Based on a local approximation of the Riemannian distance on a manifold by a computationally cheap dissimilarity measure a time discrete geodesic calculus is developed and applications to shape space are explored. Thereby, the dissimilarity measure is derived from a spring type energy whose Hessian reproduces the underlying Riemannian metric. Using this measure to define length and energy on discrete paths on the manifold a discrete analog of classical geodesic calculus can be developed. The notion of discrete geodesics defined as energy minimizing paths gives rise to discrete logarithmic and exponential maps and enables to introduce a time discrete parallel transport as well. The relation of this time discrete to the actual, time continuous Riemannian calculus is explored and the new concept is applied to a shape space in which shapes are considered as boundary contours of physical objects consisting of viscous material. The flexibility and computational efficiency of the approach is demonstrated for topology preserving morphing, the interplay of paths in shape space and local shape variations as associated generators, the extrapolation of paths, and the transfer of geometric features.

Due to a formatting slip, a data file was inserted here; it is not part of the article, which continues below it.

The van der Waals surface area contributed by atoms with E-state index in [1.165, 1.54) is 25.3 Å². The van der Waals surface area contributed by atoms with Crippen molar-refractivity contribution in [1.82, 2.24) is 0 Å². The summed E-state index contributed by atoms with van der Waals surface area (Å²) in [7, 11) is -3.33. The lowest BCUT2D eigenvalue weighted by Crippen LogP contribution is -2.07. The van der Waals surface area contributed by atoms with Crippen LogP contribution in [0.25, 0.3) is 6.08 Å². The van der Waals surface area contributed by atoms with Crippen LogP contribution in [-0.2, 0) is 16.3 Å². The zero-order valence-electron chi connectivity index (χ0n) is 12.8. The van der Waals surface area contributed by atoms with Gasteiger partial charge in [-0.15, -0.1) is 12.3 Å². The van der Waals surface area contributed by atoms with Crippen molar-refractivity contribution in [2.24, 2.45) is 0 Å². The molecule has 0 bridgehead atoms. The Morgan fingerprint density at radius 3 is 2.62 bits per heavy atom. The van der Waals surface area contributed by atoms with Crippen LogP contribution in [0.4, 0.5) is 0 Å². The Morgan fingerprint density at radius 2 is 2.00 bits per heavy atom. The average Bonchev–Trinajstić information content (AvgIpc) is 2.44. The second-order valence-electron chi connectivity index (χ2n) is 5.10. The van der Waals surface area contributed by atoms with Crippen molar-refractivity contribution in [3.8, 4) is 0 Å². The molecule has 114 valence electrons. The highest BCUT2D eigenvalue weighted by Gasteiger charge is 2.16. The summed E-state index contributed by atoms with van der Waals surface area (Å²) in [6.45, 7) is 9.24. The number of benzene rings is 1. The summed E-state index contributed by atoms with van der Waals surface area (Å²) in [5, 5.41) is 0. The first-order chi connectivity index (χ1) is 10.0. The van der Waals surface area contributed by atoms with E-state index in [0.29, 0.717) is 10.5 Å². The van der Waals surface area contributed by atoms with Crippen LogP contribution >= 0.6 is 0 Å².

Guillermo Sapiro (Minnesota, USA) - Collaborative signal modeling and analysis
In this talk I will describe how signal and processing collaboration can render very unstable and difficult problems, stable and much simpler. I will present the frameworks and applications ranging from activity recognition in video to audio separation and reconstruction and HIV/viruses analysis.
Stefano Soatto (UCLA, USA) - Perception, Action and the Information Knot that Ties Them